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country as the law stands right now? >> well, because it's a mter of discretion, even if you make mistakes in the way in which you apply for the visa, for example, in relation to the question of whether or not he had covid and those matters, they have relevance. but because of the broadness of the discretion, even if you made errors or some of the factors that are taken into account have not been met, the minister can still refuse to or can give you a vee savment the judge on the federal circuit hearing the matter on monday said what more can this man do? but that issue of whether or not mr. djokovic, for example, is a risk to public health, that's something that will be entertained in the court over the next 24 hours as to whether or not it was reasonae for the minister to say that mr. djokovic in this particular
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case represents a risk to public health. >> what are you giving his chances for having tt decision overturned on saturday? >> well, these difficult cases, because of the broadness of the discretion, the courts can either intervene if they think, for example, the decision is irrational or it's so unreasonable new york reasonable decision could b made whether he took into account relevant considerations, political considerations, so there are some arguments but these cases are difficult because, you know, even if you did the court will say look, we come to a different decision. that's not the test, the test is whether or not the discretion is miscarried. it's a difficult case but not unwinnable. >> very quickly, do you think we're likely to have a decision made before the australian open kicks off on monday? can it be that quick? >> it can be. certainly that's what they have duty judges in the courts over
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the weekend. if there's a pressing need for a decision. it can be met. th case is going to the federal court, a court higher than it was in lastonday. you couldn't guarantee an outcome before monday but there's no reason you can't have one. >> greg barnes, thank you very much. >> thank you. >> now to the u.k. and downing street. has apologid to buckingham palace after it emerged that two parties were held at number 10 the night before the duke of edenburg's funeral last april. a spokesman for boris johnson said it was deeply regrettable that the events took place at a time of national mourning. covid rules meant indoor mixing was banned but reports suggest there was drinking and dancing at the parties into the early hours. the prime minister didn't attend either party but the latest disclosures have amplified calls for him to resign. with the latest, here's our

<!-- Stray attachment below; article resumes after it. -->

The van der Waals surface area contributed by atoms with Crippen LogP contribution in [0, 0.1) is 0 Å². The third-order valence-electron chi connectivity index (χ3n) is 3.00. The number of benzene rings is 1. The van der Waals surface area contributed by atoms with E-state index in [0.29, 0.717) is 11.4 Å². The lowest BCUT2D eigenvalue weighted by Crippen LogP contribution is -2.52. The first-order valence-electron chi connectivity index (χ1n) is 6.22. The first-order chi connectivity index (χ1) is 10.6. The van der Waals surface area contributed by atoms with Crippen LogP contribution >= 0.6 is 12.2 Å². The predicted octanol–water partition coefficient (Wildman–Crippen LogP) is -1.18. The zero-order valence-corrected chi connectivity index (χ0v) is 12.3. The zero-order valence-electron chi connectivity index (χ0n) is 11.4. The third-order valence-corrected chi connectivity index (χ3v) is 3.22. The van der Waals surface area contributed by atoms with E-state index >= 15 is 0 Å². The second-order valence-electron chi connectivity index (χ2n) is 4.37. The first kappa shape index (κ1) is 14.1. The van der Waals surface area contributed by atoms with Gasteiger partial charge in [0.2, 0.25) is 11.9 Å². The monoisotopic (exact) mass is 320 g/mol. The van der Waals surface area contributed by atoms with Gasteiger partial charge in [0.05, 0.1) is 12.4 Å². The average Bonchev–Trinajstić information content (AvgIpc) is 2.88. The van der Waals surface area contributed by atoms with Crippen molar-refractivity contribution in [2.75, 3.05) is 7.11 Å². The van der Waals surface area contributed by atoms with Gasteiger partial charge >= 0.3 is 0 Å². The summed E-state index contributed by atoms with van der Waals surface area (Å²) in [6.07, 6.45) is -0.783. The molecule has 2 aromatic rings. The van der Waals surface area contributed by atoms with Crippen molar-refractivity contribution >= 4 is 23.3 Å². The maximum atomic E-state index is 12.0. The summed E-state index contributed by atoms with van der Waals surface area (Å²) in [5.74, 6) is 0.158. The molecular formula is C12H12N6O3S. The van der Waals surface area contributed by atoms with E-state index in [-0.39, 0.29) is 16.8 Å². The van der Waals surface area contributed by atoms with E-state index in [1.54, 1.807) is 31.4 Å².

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political correspondent, ben wright. >> it was a moment of national mourning. flags flying at half-mast in honor of prince phillip, the duke of edinburg. but inside number 10 on the evening of the 16th of april last year two parties took place. there was drink and music at a time when covid restrictions on indoor mixing in england were in place. restrictions the queen followed at the funeral of her husband, the following day. >> when i heard about this i was, of course, very, very concerned and i understand that people across the country are angry about what has happened. early this week, the prime minister did apologize for mistakes that have been made. >> according to the "daily telegraph," downing street staff was sent to a nearby shop with a
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suitcase to buy more booze. downing street has not denied any of. this boris johnson himself was not there it joins the list of allegations by sue grave, a senior political servant. as well as the two parties last year, back in september of 2020, we know of seval gatherings in downing street and government department, including one on the 18th of december, about which the prime minister said this -- >> i have been repeatedly assured since these allegations emerged that there was no party and that -- and that no covid rules were broken. >> the list goes on wefnts in november, 2020, being looked at. there was a gathering in the number 10 guard on the 15th of may, 2020, and a bring your own bottle event on the 20th which boris johnson has apologized for attending. today's chastened apology to the queen is the latest twist in a saga that has engulfed number
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10. as new allegations have come out, downing street has called for patience, saying everything will be known when sue gray publishes her report. but many are livid about the handling of this and the culture inside downs street. a handful of conservatives have written to the party asking for a confidence vote in boris johnson. >> we delivered brexit, we got through the pandemic but his leadership is in question and he needs to step aside. >> a true blue seat in west midlands voted unanimoly to withdraw support from boris johnson. the constituency's m. spmplet a former cabinet ministe >> i'm not normally a letter writer but i'm waiting to see what sue gray reports. i'm conscious of the local community, people are aghast at what's been going on.
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>> here and across the country, tory m.p.'s will be sounding out voters. >> it's disgusting. >> i think it's a vendetta that they made up. >> opposition parties are calling on the prime minister to quit. >> the prime minister allowed this to happen not once, not twice, but multiple occasions. so it's one rule for everybody else and one rule for us. >> for a prime minister under intense pressure, much hangsn the inquiry that could laid bare whether those responsible for setting down rules have broken them. >> russia and kiev accused of preparing to carry out false operations to create a pretext for invading ukraine. it's alleged russia is sending operatives into ukraine to carry